I gained my PhD from Brunel University London in 2019, receiving the Vice Chancellor's Award for Outstanding Doctoral Research. This work explored how psychological influences - specifically anxiety, and associated changes in cognitive processing - impact the way that individuals control walking behaviours. Particular focus was placed on exploring how these psychological factors influence visuomotor control (i.e., visual search and gaze behaviour during walking) in older adult populations with balance problems. Broadly, my research is primarily interested in exploring how psychological factors influence the way that clinical populations and individuals at a greater risk of falling control balance and gait. I have experience using a number of neuropsychological and human movement science techniques, including eye tracking, EEG, EMG, 3-D motion analysis and force plates.
Following the completion of my PhD, I worked as a postdoctoral researcher in the university's Department of Life Sciences, before joining the University of Exeter as an ESRC Postdoctoral Fellow.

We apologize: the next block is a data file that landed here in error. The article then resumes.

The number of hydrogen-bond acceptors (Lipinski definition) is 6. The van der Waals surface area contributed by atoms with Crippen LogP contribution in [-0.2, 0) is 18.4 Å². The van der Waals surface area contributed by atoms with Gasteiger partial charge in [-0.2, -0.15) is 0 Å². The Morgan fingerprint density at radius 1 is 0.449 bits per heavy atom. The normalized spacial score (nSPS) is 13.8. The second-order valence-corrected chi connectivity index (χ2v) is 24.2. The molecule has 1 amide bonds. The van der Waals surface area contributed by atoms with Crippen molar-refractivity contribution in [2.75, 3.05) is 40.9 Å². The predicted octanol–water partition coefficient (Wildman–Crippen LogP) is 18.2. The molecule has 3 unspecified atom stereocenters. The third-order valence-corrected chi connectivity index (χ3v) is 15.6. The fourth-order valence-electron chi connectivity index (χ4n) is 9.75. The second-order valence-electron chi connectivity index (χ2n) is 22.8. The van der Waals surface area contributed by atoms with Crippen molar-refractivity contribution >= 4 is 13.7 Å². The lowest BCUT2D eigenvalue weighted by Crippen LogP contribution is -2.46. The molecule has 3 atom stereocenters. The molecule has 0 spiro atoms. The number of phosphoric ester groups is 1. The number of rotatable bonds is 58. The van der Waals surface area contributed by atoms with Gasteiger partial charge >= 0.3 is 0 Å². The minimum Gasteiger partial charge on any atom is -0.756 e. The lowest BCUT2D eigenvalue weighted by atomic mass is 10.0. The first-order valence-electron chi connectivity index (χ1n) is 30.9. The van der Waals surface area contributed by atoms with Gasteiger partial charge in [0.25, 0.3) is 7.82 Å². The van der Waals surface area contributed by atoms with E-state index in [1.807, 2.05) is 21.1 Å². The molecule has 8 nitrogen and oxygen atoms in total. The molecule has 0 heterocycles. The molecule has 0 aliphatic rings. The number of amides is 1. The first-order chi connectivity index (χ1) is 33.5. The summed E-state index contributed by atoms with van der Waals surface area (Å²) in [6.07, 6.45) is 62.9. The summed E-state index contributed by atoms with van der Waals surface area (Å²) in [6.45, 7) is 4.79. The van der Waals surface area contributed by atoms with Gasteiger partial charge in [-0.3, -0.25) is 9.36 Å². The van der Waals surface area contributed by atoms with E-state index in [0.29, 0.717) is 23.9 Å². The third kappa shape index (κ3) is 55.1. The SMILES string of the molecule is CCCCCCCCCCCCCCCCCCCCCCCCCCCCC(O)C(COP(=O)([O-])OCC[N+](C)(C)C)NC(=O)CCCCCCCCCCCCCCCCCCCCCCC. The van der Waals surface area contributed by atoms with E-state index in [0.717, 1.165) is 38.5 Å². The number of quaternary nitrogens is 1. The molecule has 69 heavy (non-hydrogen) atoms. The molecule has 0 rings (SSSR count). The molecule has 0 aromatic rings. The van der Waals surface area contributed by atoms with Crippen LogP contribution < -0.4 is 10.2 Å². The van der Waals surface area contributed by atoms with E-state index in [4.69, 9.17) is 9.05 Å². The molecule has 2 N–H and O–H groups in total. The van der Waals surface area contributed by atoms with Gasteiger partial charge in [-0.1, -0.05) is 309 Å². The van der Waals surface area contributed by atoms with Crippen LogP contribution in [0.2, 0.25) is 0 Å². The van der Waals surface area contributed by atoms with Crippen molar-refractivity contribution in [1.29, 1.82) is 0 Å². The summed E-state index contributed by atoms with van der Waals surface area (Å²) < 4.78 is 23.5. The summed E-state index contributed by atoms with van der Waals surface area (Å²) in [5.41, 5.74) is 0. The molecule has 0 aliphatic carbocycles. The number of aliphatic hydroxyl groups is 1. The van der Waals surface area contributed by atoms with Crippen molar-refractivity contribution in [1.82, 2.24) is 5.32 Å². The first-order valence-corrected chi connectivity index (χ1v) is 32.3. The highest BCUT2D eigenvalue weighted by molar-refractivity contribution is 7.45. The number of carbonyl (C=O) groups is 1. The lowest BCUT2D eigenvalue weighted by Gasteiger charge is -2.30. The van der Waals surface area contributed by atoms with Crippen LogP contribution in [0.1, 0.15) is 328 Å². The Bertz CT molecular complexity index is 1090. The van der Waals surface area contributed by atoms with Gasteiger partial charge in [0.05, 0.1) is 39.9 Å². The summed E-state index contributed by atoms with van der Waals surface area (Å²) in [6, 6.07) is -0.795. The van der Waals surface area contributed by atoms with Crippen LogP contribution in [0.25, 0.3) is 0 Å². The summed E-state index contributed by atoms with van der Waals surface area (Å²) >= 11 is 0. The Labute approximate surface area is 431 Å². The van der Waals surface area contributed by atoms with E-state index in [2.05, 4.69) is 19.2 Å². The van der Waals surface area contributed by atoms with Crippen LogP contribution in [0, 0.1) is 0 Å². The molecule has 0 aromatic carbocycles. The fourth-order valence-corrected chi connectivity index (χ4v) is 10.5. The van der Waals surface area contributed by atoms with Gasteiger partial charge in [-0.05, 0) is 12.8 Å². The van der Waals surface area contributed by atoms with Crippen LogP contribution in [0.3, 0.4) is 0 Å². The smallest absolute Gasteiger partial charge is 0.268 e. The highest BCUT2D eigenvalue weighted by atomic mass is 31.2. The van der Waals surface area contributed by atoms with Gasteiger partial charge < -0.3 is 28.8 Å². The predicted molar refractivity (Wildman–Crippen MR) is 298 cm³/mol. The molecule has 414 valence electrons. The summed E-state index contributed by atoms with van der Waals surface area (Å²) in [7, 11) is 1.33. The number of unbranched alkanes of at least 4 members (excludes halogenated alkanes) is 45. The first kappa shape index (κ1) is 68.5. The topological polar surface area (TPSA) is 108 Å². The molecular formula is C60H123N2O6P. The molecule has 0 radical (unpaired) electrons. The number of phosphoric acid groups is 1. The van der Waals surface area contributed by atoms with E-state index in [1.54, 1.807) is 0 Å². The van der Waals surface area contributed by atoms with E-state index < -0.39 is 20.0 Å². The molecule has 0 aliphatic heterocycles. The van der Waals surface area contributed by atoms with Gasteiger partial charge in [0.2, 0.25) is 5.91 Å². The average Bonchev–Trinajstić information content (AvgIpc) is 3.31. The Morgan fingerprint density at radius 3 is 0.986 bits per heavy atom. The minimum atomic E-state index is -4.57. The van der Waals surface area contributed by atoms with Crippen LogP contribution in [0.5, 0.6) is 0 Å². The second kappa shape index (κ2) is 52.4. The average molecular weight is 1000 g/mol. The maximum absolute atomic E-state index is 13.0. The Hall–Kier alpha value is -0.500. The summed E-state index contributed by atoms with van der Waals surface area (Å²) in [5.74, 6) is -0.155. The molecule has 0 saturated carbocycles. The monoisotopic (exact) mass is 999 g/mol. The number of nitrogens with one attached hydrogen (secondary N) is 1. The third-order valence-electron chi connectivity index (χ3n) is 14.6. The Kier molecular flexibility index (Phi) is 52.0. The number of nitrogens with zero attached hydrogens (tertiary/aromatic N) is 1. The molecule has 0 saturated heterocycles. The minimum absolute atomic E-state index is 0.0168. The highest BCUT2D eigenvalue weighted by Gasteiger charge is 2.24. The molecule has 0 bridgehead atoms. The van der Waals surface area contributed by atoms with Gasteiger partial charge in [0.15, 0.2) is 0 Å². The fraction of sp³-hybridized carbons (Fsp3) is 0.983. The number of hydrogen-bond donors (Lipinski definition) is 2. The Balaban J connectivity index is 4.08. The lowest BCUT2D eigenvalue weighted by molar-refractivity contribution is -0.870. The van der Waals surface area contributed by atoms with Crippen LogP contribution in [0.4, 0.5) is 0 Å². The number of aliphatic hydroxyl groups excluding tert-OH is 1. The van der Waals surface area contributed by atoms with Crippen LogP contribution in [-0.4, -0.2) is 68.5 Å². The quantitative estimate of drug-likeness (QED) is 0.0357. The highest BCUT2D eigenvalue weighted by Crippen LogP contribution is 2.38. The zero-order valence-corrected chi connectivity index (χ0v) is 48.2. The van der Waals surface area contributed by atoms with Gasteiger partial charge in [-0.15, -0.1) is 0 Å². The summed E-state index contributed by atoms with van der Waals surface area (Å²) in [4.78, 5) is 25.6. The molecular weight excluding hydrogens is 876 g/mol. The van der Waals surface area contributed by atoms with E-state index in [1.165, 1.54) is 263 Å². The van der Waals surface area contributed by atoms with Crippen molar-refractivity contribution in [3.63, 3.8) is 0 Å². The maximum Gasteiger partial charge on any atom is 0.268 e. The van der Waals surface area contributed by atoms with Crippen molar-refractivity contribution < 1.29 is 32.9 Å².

In 2021, I was awarded a 4-year Wellcome Trust Sir Henry Wellcome Fellowship to join Imperial College London, where I will explore the psychological and attentional factors contributing to dizziness in older adults. However, I retain an Honorary Research Fellow at Brunel University London and am actively involved in a number of collaborative research projects being conducted.
PhD (Brunel University London) - Rehabilitation Psychology. Thesis title: Examining links between anxiety, attentional focus, and altered control of locomotion
MSc (St. Mary's University) - Applied Sport Psychology
BSc (Hons.) (University of Reading) - Psychology